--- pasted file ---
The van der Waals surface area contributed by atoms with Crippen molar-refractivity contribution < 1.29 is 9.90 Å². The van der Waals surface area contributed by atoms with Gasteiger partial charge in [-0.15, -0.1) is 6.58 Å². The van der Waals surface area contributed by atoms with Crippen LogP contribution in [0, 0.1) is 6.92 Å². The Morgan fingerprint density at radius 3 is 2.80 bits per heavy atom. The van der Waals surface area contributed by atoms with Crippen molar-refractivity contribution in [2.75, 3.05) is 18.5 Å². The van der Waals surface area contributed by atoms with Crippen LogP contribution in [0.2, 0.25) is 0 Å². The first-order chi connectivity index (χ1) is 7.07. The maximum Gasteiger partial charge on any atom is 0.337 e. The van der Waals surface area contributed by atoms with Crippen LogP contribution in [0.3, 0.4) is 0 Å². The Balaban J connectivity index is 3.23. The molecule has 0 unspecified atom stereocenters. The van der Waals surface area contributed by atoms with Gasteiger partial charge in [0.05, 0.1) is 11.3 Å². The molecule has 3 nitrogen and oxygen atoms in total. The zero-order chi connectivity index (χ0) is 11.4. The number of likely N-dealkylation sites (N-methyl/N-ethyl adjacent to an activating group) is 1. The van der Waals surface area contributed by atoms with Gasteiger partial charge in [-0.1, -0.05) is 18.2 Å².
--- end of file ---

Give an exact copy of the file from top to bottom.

The van der Waals surface area contributed by atoms with Crippen molar-refractivity contribution < 1.29 is 9.90 Å². The van der Waals surface area contributed by atoms with Gasteiger partial charge in [-0.15, -0.1) is 6.58 Å². The van der Waals surface area contributed by atoms with Crippen LogP contribution in [0, 0.1) is 6.92 Å². The Morgan fingerprint density at radius 3 is 2.80 bits per heavy atom. The van der Waals surface area contributed by atoms with Crippen molar-refractivity contribution in [2.75, 3.05) is 18.5 Å². The van der Waals surface area contributed by atoms with Crippen LogP contribution in [0.2, 0.25) is 0 Å². The first-order chi connectivity index (χ1) is 7.07. The maximum Gasteiger partial charge on any atom is 0.337 e. The van der Waals surface area contributed by atoms with Crippen LogP contribution in [0.3, 0.4) is 0 Å². The Balaban J connectivity index is 3.23. The molecule has 0 unspecified atom stereocenters. The van der Waals surface area contributed by atoms with Gasteiger partial charge in [0.05, 0.1) is 11.3 Å². The molecule has 3 nitrogen and oxygen atoms in total. The zero-order chi connectivity index (χ0) is 11.4. The number of likely N-dealkylation sites (N-methyl/N-ethyl adjacent to an activating group) is 1. The van der Waals surface area contributed by atoms with Gasteiger partial charge in [-0.1, -0.05) is 18.2 Å².